The ECB welcomes this alignment with the Taxonomy Regulation as it underlines the centrality of the Taxonomy Regulation in the Union’s sustainable finance strategy and provides a credible basis for assessing the sustainability of the use of proceeds of issuances of EuGBs (36). However, the fact that it is sufficient that taxonomy alignment is achieved within five or, in specific circumstances, ten years, raises concerns. While issuers should not be penalised for allocating bond proceeds to economic activities that do not yet meet the taxonomy requirements, but will do so within this defined period (37), there is a certain risk that the sanctions established in the proposed regulation will not be sufficient where the issuer does not comply with the taxonomy-alignment plan. Annex II of the proposed regulation requires issuers to report on progress in the implementation of the taxonomy alignment plan as part of their yearly allocation reports (38). National competent authorities can require issuers to publish these reports and to include the required information (39). However, they do not seem to have sanctioning or supervisory powers over the alignment of economic activities with taxonomy requirements as such. In particular, the proposed regulation does not lay down a procedure for withdrawing the EuGB ‘label’, other than the possibility to include a statement in the post-issuance review that the bond does not meet the requirements of the proposed regulation and that the designation ‘EuGB’ cannot be applied to it (40). Although application of the transparency requirements makes it likely that non-compliance with the standard would be reflected in the price of the bond, this may have only a limited and indirect impact on the issuer of the EuGB if it is subsequently traded on the market. Pending the possible conferral of further tasks on national competent authorities following the Commission’s planned review of the powers, mandates and enforcement tools of Union and national competent authorities to fight greenwashing (41), there is a risk that no consequences will be faced by issuers whose economic activities that are financed by the proceeds of the EuGB turn out not to be taxonomy aligned.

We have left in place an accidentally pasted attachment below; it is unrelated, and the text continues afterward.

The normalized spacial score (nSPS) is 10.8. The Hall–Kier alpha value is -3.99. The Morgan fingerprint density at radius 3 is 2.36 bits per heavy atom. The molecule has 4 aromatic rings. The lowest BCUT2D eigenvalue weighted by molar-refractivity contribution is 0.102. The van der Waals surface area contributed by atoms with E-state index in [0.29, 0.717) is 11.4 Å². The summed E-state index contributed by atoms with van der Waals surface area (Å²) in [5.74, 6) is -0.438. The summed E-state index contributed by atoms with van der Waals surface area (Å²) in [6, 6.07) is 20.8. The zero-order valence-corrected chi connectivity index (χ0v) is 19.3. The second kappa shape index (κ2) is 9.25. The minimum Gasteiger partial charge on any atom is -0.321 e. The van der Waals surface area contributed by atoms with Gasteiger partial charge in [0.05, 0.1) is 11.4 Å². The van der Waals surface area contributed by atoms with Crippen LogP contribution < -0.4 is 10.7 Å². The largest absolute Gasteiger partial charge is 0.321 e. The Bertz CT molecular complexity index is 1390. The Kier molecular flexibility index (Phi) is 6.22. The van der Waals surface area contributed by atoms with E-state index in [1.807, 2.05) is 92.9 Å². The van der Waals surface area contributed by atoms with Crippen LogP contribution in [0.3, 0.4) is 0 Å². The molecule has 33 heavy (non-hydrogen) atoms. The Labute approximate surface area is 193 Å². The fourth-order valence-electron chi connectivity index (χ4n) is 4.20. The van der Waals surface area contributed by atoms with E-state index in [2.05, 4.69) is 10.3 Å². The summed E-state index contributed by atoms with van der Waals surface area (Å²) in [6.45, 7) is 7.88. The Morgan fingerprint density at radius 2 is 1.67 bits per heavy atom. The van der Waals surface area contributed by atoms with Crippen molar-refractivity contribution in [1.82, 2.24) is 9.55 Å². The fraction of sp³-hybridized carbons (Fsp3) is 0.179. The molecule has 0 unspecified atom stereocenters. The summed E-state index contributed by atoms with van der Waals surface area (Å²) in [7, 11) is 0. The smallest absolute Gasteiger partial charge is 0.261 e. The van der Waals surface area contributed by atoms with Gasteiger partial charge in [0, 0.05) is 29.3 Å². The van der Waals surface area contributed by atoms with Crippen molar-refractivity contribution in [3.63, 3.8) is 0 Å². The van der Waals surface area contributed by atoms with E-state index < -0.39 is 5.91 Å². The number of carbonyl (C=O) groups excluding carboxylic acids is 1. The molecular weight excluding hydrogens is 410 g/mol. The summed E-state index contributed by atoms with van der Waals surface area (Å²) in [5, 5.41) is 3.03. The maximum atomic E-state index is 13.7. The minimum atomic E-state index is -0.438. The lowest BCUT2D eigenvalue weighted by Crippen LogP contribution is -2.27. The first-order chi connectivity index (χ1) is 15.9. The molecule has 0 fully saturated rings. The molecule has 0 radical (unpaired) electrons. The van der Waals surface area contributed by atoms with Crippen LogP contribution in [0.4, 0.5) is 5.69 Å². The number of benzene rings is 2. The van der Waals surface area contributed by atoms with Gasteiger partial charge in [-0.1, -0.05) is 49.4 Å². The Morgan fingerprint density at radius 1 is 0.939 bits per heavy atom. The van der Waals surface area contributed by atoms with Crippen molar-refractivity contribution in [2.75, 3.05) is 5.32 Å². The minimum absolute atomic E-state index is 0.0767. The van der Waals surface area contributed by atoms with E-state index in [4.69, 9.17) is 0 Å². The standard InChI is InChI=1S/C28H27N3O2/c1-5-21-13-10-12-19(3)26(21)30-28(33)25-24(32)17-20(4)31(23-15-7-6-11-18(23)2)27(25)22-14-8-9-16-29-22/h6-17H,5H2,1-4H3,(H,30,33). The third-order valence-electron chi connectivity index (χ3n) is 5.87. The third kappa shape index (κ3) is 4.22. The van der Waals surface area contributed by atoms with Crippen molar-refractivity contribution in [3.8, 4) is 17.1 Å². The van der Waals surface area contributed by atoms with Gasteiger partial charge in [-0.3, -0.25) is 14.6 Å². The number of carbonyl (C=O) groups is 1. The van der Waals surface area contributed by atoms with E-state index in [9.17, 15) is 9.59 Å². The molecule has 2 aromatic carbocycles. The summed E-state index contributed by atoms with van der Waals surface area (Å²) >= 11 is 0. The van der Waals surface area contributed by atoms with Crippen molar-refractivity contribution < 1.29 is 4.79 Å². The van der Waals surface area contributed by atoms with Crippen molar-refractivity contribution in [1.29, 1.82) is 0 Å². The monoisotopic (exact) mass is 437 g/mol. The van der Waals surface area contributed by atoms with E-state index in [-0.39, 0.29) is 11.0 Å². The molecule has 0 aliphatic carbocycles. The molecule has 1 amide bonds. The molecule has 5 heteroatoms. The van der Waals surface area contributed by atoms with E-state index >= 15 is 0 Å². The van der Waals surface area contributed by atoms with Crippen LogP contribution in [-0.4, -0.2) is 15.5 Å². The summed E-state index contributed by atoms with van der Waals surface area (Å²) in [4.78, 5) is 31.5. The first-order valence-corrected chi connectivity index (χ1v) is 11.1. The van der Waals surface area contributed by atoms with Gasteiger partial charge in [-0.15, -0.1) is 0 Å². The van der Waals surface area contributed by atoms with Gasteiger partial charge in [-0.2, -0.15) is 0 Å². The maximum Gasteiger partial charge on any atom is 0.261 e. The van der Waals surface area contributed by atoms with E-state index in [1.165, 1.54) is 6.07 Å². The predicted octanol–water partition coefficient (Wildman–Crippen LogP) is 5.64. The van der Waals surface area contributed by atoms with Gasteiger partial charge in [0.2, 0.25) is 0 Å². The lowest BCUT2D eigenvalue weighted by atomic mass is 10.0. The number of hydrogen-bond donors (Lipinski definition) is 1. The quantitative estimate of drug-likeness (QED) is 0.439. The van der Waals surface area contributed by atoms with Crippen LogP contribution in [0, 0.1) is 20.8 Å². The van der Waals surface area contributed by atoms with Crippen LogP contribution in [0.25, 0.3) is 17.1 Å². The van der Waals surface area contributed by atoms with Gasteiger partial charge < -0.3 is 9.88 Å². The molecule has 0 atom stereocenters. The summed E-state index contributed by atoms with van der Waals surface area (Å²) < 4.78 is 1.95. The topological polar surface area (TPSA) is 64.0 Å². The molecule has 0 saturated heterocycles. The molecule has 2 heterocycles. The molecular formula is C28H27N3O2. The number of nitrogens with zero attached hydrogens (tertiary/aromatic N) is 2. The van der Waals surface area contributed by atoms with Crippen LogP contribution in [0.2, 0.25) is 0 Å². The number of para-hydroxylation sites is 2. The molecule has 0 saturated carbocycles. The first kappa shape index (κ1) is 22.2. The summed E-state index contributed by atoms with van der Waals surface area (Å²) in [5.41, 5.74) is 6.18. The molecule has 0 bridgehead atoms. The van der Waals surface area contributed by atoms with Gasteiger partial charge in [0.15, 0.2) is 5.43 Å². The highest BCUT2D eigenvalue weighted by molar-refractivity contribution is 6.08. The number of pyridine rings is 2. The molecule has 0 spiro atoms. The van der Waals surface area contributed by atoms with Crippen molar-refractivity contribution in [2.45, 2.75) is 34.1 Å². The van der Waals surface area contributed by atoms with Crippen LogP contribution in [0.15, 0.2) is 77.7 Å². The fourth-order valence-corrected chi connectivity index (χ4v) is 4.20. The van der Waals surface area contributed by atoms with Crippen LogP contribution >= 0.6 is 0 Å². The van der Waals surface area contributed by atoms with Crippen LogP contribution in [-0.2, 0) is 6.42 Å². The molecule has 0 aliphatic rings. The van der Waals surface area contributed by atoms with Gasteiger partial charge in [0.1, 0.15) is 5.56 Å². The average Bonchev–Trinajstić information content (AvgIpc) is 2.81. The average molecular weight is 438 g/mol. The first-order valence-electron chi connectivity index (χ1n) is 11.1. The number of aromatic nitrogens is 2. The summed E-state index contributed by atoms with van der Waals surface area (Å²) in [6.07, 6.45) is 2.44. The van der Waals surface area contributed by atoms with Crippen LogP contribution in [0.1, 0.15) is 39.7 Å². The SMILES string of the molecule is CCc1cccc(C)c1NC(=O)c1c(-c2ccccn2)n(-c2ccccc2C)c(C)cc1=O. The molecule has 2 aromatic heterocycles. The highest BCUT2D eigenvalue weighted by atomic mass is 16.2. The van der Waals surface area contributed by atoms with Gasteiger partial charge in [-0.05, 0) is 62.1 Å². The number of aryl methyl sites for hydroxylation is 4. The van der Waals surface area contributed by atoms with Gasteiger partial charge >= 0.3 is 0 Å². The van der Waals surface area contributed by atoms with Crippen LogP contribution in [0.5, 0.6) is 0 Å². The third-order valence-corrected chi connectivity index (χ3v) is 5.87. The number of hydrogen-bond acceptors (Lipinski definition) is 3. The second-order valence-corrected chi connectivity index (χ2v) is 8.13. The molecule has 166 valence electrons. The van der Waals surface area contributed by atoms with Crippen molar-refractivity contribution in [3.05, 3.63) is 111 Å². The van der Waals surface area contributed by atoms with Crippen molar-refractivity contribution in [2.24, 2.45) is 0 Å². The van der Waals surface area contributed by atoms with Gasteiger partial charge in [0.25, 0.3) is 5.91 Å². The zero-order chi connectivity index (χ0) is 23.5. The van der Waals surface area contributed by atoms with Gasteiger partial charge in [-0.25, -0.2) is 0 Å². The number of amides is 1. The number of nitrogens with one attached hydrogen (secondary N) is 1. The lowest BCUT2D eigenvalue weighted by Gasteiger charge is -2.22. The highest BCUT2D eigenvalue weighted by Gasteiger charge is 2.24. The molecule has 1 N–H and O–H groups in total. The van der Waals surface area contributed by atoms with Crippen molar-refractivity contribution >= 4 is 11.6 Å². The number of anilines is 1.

3.3   Later amendment of the delegated acts